Governance, security and privacy are probably the most challenging issues in the Internet of Things(IoT) and they have been extensively discussed in many forums. While most of the organisation work on Internet governance, a logical step can extend these concepts to IoT governance. But the difficulty of IoT is that the high number and heterogeneity of technologies and devices, which require even more specific Governance solutions and approaches that are more complex in nature. Size and heterogeneity in fact, are the two main components that affect the governance of IoT. The governance is considered as a double-edged sword, because it can offer stability and support for decisions but it can also become excessive and result in an over-controlled environment.
Nevertheless, since there are no legal frameworks for IoT governance, even if the differences between the IoT and the Internet have been overestimated at the beginning, an analysis of the major IoT governance issues (legitimacy, transparency, accountability, anti-competitive behaviour) seems to be worthwhile to design and develop.
Heterogeneity requires security to overcome the impossibility of implementing efficient protocols and algorithms on all the devices involved across the many IoT application areas. Without guarantees in security, stakeholders of governance ecosystem are unlikely to adopt IoT solutions on a large scale. For this reason, the development of enforcement techniques to support scalability and heterogeneity, to anonymise users’ data and to allow context aware data protection are key factors.
In the IoT context, it is difficult to separate the concepts of Governance, Security and Privacy, because addressing privacy and security aspects to achieve trust in IoT would probably need governance mechanisms as well. As mention before, at the higher level of the interaction of IoT with users, ethical aspects cannot be disjointed from the governance, security and privacy aspects as well.
In addition to that the proliferation of wireless devices with ubiquitous presence is expected to worsen the issue of privacy due to the current design of the link-layer and lower layer protocols, which usually expose information like implicit names and identifiers that can reveal users identity. To eliminate these issues, these layers should be redesigned in order to minimize the collection of such data, conceal important information from the un-trusted parties and, to reveal proper information to the authorized or trusted parties. The management of heterogeneous devices, applications and protocols can be also addressed using the principles of service-oriented computing, which going to achieve a significant flexibility in different levels of the IoT architecture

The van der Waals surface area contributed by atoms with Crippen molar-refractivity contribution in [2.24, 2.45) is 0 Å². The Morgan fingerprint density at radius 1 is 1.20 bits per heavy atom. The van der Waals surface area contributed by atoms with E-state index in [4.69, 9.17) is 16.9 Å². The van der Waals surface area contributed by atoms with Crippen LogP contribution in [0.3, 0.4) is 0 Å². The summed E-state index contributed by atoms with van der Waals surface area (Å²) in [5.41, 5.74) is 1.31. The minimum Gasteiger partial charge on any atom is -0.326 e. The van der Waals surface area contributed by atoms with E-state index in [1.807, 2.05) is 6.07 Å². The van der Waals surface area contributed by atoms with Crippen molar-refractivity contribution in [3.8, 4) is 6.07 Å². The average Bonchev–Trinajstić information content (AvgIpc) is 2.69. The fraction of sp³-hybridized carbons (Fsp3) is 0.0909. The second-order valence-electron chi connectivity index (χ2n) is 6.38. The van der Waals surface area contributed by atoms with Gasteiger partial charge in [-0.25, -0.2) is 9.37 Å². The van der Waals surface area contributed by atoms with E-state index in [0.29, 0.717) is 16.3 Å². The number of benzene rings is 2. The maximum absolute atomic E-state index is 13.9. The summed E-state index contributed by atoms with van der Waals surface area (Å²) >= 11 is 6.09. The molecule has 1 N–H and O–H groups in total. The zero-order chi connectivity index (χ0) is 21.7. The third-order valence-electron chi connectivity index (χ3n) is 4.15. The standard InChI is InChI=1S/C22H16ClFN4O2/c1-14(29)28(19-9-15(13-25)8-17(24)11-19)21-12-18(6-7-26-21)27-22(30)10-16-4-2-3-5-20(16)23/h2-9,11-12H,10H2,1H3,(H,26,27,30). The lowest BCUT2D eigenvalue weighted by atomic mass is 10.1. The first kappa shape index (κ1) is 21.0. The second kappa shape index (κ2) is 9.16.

The key challenges for Governance, Security and Privacy in IoT
The IoT has to overcome not only a wider heterogeneity of connected systems, communication technologies and resource constraints, but has also to face challenges related to the potential unbounded number of interacting entities and substantial differences in the interaction patterns. Role Based Access Control (RBAC) and Attribute Based Access Control (ABAC) systems, as well as PKIs, are not yet able to fully address these challenges providing scalable, manageable, effective, and efficient access control mechanisms. IoT challenges two different levels, considering the subdivision into the three main topics of governance.
IoT governance is one of the key remaining challenges. Achieving the right governance framework is critical to IoT’s success across all aspects from architecture, through standards to implementation. IoT embraces a breadth of established, emerging and evolving technologies across a variety of vertical domains that to achieve open interoperability and an environment for market driven application innovation IoT requires an inclusive governance framework which is as yet inexistent.
IoT security and privacy features addressing today’s needs and those that provisions for the requirements of tomorrow need to be sympathetic to the end user while accommodating an anticipated increasing complexity of requirements from the expansion of cross domain applications.
The next generation technology required a robust IoT policy and architecture in order to extend the path to a point where there has been sufficient consideration of the IoT vision enablers for IoT to flourish backed by sustainable commercial exploitation.